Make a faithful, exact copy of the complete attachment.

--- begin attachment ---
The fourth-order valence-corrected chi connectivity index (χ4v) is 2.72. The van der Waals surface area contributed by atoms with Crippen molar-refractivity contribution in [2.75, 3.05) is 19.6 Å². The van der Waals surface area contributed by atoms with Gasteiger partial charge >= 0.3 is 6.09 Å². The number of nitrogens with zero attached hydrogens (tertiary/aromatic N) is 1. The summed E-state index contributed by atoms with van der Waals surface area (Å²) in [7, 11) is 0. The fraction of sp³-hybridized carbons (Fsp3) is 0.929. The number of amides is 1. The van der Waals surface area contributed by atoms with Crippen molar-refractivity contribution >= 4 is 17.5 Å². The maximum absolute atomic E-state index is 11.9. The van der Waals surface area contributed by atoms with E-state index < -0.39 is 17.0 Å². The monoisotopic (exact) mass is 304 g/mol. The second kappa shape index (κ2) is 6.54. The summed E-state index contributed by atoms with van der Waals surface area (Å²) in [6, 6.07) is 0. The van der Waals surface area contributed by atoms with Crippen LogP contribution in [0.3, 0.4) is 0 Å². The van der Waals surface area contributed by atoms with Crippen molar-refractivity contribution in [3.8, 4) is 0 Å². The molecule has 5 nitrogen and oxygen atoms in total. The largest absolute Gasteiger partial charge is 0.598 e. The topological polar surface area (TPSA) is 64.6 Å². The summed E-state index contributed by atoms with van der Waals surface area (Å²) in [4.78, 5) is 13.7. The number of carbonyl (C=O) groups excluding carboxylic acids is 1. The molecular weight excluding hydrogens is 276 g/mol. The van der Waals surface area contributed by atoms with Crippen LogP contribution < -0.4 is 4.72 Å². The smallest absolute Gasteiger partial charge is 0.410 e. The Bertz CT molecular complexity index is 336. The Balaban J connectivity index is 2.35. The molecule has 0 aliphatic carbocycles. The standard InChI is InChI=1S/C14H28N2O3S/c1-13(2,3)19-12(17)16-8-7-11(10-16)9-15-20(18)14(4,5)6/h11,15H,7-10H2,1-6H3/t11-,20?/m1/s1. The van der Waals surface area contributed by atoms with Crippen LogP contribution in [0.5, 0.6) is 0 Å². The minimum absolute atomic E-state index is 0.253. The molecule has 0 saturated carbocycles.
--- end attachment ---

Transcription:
The fourth-order valence-corrected chi connectivity index (χ4v) is 2.72. The van der Waals surface area contributed by atoms with Crippen molar-refractivity contribution in [2.75, 3.05) is 19.6 Å². The van der Waals surface area contributed by atoms with Gasteiger partial charge >= 0.3 is 6.09 Å². The number of nitrogens with zero attached hydrogens (tertiary/aromatic N) is 1. The summed E-state index contributed by atoms with van der Waals surface area (Å²) in [7, 11) is 0. The fraction of sp³-hybridized carbons (Fsp3) is 0.929. The number of amides is 1. The van der Waals surface area contributed by atoms with Crippen molar-refractivity contribution >= 4 is 17.5 Å². The maximum absolute atomic E-state index is 11.9. The van der Waals surface area contributed by atoms with E-state index < -0.39 is 17.0 Å². The monoisotopic (exact) mass is 304 g/mol. The second kappa shape index (κ2) is 6.54. The summed E-state index contributed by atoms with van der Waals surface area (Å²) in [6, 6.07) is 0. The van der Waals surface area contributed by atoms with Crippen LogP contribution in [0.3, 0.4) is 0 Å². The van der Waals surface area contributed by atoms with Crippen molar-refractivity contribution in [3.8, 4) is 0 Å². The molecule has 5 nitrogen and oxygen atoms in total. The largest absolute Gasteiger partial charge is 0.598 e. The topological polar surface area (TPSA) is 64.6 Å². The summed E-state index contributed by atoms with van der Waals surface area (Å²) in [4.78, 5) is 13.7. The number of carbonyl (C=O) groups excluding carboxylic acids is 1. The molecular weight excluding hydrogens is 276 g/mol. The van der Waals surface area contributed by atoms with Crippen LogP contribution < -0.4 is 4.72 Å². The smallest absolute Gasteiger partial charge is 0.410 e. The Bertz CT molecular complexity index is 336. The Balaban J connectivity index is 2.35. The molecule has 0 aliphatic carbocycles. The standard InChI is InChI=1S/C14H28N2O3S/c1-13(2,3)19-12(17)16-8-7-11(10-16)9-15-20(18)14(4,5)6/h11,15H,7-10H2,1-6H3/t11-,20?/m1/s1. The van der Waals surface area contributed by atoms with Crippen LogP contribution in [0.5, 0.6) is 0 Å². The minimum absolute atomic E-state index is 0.253. The molecule has 0 saturated carbocycles.